Schimel says the goal is to update and upgrade school security in buildings, train more staff, especially in trauma-informed care to identify kids who need help and strengthen the bond between schools and law enforcement.
"Our main purpose is to make Wisconsin schools as safe as anywhere," said Schimel.
$100 million is a lot of money but when you break it down to the 3,100 schools in the state that averages about $32,000 per school.
Schimel says some of it will be used for basic needs, "The primary grants are going to get schools to a certain baseline level where all classrooms will have locking doors."
Schimel says the money is not available to pay staff. Instead, schools can opt for more innovative ideas.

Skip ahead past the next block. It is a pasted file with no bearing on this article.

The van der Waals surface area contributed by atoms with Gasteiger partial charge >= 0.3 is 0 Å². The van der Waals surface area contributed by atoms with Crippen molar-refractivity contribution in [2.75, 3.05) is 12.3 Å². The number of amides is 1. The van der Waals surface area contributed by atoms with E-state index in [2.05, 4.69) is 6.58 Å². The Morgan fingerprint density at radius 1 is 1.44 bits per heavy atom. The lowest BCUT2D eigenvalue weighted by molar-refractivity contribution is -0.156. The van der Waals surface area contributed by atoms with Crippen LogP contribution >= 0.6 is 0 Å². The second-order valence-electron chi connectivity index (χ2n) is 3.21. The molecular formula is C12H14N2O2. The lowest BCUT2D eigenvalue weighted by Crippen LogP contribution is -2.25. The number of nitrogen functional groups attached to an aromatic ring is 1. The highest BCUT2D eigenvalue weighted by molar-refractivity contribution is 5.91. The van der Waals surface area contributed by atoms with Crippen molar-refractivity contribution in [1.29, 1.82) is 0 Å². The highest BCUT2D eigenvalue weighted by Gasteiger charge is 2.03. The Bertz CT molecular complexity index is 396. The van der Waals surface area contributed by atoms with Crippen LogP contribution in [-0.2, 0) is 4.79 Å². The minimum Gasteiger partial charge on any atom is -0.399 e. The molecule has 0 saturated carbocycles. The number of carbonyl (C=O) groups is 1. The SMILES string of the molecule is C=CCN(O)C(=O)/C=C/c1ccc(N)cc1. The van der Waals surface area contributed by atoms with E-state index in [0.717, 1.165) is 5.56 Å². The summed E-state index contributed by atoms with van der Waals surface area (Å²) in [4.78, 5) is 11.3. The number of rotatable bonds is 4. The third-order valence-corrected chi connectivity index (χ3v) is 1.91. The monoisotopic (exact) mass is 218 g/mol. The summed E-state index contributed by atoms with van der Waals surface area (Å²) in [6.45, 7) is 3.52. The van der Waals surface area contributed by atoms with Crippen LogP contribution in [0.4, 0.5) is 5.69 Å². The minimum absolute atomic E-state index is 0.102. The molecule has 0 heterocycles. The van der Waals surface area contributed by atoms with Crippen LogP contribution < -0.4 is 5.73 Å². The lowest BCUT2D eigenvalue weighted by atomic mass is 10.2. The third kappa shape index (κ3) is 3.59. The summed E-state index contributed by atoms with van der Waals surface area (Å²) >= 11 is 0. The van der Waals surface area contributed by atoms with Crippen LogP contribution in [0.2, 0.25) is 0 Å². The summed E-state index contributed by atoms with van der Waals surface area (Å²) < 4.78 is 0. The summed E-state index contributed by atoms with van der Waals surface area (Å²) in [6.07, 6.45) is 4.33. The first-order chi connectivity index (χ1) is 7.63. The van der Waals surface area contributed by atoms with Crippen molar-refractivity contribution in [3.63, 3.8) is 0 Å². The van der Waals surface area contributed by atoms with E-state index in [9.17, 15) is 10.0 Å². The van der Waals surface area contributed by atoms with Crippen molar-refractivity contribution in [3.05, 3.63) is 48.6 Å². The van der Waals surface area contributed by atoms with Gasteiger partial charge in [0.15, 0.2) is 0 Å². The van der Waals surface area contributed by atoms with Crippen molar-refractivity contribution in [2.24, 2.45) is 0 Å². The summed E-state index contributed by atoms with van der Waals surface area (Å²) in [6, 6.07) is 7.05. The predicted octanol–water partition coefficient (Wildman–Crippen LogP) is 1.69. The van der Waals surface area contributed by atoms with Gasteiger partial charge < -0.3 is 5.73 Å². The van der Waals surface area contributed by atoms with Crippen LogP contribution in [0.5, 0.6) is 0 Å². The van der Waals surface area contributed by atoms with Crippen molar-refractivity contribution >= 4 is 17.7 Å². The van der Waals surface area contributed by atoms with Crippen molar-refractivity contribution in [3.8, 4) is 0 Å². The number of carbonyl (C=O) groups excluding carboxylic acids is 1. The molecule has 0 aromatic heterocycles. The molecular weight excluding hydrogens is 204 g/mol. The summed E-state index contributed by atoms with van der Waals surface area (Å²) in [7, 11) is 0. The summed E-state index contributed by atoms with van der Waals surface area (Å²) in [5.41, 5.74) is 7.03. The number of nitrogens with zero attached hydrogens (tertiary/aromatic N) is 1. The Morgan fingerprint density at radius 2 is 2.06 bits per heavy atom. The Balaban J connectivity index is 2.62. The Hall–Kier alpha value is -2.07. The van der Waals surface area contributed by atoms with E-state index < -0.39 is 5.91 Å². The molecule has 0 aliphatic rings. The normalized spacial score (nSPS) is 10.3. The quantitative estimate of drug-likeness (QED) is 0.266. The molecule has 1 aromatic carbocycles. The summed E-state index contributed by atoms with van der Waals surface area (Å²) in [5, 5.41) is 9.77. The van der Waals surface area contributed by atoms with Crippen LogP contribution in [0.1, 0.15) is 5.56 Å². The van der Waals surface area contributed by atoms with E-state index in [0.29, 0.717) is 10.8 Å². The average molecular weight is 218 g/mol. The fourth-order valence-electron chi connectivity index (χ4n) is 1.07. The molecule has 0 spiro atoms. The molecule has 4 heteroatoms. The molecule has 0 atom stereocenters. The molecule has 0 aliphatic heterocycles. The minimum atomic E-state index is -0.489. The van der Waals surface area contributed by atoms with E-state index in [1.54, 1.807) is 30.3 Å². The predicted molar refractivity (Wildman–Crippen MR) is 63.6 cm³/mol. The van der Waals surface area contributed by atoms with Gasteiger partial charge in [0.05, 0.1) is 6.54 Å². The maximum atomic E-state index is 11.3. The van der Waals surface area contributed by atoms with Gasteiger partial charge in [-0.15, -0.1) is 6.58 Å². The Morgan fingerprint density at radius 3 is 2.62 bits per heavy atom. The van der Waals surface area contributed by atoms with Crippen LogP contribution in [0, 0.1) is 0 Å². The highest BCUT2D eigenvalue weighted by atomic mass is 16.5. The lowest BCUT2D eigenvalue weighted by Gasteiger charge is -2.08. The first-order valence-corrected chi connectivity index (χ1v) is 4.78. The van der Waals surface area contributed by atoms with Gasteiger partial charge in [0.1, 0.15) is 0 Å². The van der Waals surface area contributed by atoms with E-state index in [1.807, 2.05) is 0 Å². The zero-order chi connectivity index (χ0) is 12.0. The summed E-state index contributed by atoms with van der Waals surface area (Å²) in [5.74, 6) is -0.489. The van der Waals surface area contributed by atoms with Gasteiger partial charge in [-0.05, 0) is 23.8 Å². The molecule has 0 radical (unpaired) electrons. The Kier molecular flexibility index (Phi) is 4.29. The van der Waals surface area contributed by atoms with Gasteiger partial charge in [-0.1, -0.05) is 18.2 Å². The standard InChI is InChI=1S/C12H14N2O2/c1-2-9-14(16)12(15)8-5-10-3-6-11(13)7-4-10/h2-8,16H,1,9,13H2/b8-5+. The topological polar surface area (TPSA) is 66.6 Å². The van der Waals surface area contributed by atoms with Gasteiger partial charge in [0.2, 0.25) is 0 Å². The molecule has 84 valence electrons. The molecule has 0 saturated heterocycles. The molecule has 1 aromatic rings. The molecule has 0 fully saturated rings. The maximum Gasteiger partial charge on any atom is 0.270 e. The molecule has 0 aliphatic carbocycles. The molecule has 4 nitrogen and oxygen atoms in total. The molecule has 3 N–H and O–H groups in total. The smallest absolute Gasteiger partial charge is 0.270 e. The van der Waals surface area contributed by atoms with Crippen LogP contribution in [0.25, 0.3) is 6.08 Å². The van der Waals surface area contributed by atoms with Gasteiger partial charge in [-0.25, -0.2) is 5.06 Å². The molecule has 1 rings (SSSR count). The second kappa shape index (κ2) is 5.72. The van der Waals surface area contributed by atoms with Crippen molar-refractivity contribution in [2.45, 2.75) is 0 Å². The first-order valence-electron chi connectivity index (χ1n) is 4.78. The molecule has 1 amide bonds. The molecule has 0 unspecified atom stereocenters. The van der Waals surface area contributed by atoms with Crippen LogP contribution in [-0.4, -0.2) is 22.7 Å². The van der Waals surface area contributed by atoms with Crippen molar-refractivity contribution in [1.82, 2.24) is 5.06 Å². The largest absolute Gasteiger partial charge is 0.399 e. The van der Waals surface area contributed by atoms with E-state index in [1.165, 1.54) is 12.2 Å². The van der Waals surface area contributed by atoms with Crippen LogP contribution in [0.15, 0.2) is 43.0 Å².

"The advance grants that schools will apply at the same time will have all sorts of other things," said Schimel. "Like if they want to put video surveillance systems in, they want to put in communications systems."
Schimel backs giving schools the option to train teachers to carry guns but that's not legal in Wisconsin right now. Democrats suggested the state needs better gun control and mental health laws.
"I don't think the debate about school safety is done," said the Attorney General. "But what we wanted to accomplish was something we could get bipartisan consensus on and we got it passed in about a week and a half."
Schimel wants schools to move fast on the requests so security improvements can be in place by the start of the next school year.